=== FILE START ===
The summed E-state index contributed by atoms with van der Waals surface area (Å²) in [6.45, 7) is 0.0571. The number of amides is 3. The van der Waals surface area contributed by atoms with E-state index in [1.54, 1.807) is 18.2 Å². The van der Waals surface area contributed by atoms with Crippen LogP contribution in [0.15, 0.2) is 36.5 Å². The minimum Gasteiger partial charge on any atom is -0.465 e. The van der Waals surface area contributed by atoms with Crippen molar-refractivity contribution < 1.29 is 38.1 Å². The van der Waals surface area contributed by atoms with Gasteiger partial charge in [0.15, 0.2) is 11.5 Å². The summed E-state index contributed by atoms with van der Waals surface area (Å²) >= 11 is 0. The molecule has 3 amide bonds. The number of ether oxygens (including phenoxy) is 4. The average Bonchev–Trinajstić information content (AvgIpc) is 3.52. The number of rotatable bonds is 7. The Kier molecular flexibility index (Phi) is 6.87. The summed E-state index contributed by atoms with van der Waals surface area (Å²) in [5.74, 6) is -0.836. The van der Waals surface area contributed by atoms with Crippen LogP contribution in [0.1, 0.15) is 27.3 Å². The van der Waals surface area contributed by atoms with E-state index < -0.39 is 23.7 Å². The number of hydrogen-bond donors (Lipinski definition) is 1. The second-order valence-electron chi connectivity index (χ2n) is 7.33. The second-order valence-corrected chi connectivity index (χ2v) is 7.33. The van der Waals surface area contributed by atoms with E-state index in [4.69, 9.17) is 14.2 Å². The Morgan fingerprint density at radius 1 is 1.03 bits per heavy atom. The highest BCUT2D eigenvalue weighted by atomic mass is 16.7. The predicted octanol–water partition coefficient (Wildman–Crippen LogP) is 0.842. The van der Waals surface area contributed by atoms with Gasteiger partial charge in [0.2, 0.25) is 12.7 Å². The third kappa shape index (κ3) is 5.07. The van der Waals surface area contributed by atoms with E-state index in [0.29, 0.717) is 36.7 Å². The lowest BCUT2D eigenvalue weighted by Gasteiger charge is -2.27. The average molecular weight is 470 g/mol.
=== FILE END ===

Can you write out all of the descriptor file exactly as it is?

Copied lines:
The summed E-state index contributed by atoms with van der Waals surface area (Å²) in [6.45, 7) is 0.0571. The number of amides is 3. The van der Waals surface area contributed by atoms with E-state index in [1.54, 1.807) is 18.2 Å². The van der Waals surface area contributed by atoms with Crippen LogP contribution in [0.15, 0.2) is 36.5 Å². The minimum Gasteiger partial charge on any atom is -0.465 e. The van der Waals surface area contributed by atoms with Crippen molar-refractivity contribution < 1.29 is 38.1 Å². The van der Waals surface area contributed by atoms with Gasteiger partial charge in [0.15, 0.2) is 11.5 Å². The summed E-state index contributed by atoms with van der Waals surface area (Å²) >= 11 is 0. The molecule has 3 amide bonds. The number of ether oxygens (including phenoxy) is 4. The average Bonchev–Trinajstić information content (AvgIpc) is 3.52. The number of rotatable bonds is 7. The Kier molecular flexibility index (Phi) is 6.87. The summed E-state index contributed by atoms with van der Waals surface area (Å²) in [5.74, 6) is -0.836. The van der Waals surface area contributed by atoms with Crippen LogP contribution in [0.1, 0.15) is 27.3 Å². The van der Waals surface area contributed by atoms with E-state index < -0.39 is 23.7 Å². The number of hydrogen-bond donors (Lipinski definition) is 1. The second-order valence-electron chi connectivity index (χ2n) is 7.33. The second-order valence-corrected chi connectivity index (χ2v) is 7.33. The van der Waals surface area contributed by atoms with E-state index in [4.69, 9.17) is 14.2 Å². The Morgan fingerprint density at radius 1 is 1.03 bits per heavy atom. The highest BCUT2D eigenvalue weighted by atomic mass is 16.7. The predicted octanol–water partition coefficient (Wildman–Crippen LogP) is 0.842. The van der Waals surface area contributed by atoms with Gasteiger partial charge in [0.2, 0.25) is 12.7 Å². The third kappa shape index (κ3) is 5.07. The van der Waals surface area contributed by atoms with E-state index in [0.29, 0.717) is 36.7 Å². The lowest BCUT2D eigenvalue weighted by Gasteiger charge is -2.27. The average molecular weight is 470 g/mol.